Workers’ Compensation Claim Costs Increase as Workers Mature

By Maria K Todd, MHA PhD

CEO & Founder
Mercury Healthcare International, Inc.

The 3rd edition of Aon’s biennial Health Care Workers’ Compensation Barometer report, which explores trends in frequency, severity and overall loss rates related to workers’ compensation in the health care industry. The report finds that for the 2017 accident year, health care systems will face a complex environment of emerging risks that will have a direct impact on workers’ compensation. This should be of interest to healthcare providers, insurers and healthcare organizations.

Nurses work in the hospital, clinic and home care settings.  Nurses tend to spend the most time with the patient, assuming an active role of facilitating medical care, medication, and are often the ones tending to the patient’s various needs. Due to the direct interaction with patients, it is not a surprising result that nurses are the most frequently injured workers in health care.

What we learned

  • 70% of employers surveyed have a qualified self-insured program for workers’ compensation injuries and permanent loss settlement funding.
  • 53% of American nurses are over the age of 50.
  • 65% of nurses worked shifts of 12–13 hours.
  • A majority of claims result from injuries to shoulders and back injuries – accounting for 71% of claims reviewed.  For workers over 50 years old, these injuries are 29% more costly than those 50 and under.
  • Approximately 80% of all work injuries are strains and sprain injuries.
  • The average medical cost of employees aged 51 and older is $4,300 and the total average cost of the claim is $8,200.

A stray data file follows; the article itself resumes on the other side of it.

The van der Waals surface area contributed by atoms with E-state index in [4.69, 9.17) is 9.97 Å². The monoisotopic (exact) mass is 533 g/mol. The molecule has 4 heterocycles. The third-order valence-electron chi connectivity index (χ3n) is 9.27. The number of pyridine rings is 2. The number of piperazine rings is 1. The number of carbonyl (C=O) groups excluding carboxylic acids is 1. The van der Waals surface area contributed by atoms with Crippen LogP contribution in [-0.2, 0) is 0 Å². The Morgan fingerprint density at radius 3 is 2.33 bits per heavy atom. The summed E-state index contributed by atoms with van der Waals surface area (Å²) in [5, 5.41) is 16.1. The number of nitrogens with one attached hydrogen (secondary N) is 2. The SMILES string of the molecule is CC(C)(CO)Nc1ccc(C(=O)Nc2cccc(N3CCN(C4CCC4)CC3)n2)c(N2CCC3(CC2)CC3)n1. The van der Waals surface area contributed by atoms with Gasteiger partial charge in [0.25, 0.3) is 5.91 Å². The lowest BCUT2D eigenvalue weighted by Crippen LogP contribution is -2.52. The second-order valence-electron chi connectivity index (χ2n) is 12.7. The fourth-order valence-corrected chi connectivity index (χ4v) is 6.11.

• Safe Patient Handling and Mobility (SPHM) standards lower claims costs – $6,000 versus $7,800 – and have reduced the incidence of health care worker injuries by up to 95 percent.
  • The average cost of claims for health care systems where more than 25% of their staff is certified is $4,200 versus $7,300 for a system that has less than 25% of their staff certified in SPHM.
  • Health care systems will experience an annual loss rate of $0.75 per $100 of payroll, nationwide assuming a $500,000 per occurrence limit.
  • Loss rates are projected to increase at a 1% annual rate.
  • The frequency of workers compensation claims has been slowly and consistently decreasing over the past ten years.
  • Claim frequency is projected to decrease at an annual trend rate of 1% while claim severity, including medical, indemnity, and expense costs, may increase at 2% per year for 2017.
  • 50% of survey respondents use their TPA (Third Party Administrator) for pharmaceutical review. The average total cost of a claim is $5,600 versus $8,600 for those not utilizing this type of review
  • Liability payments are paid separate from the medical expense costs. These amounts are often paid for lost time from work, and travel expense to and from treatment sites.  In 2015, the average liability (indemnity payment to make one whole) was $22,600 for closed case files.
  • Average medical paid for closed case files in 2015 was $4500. Average expenses paid for closed case files in 2015 was $1360.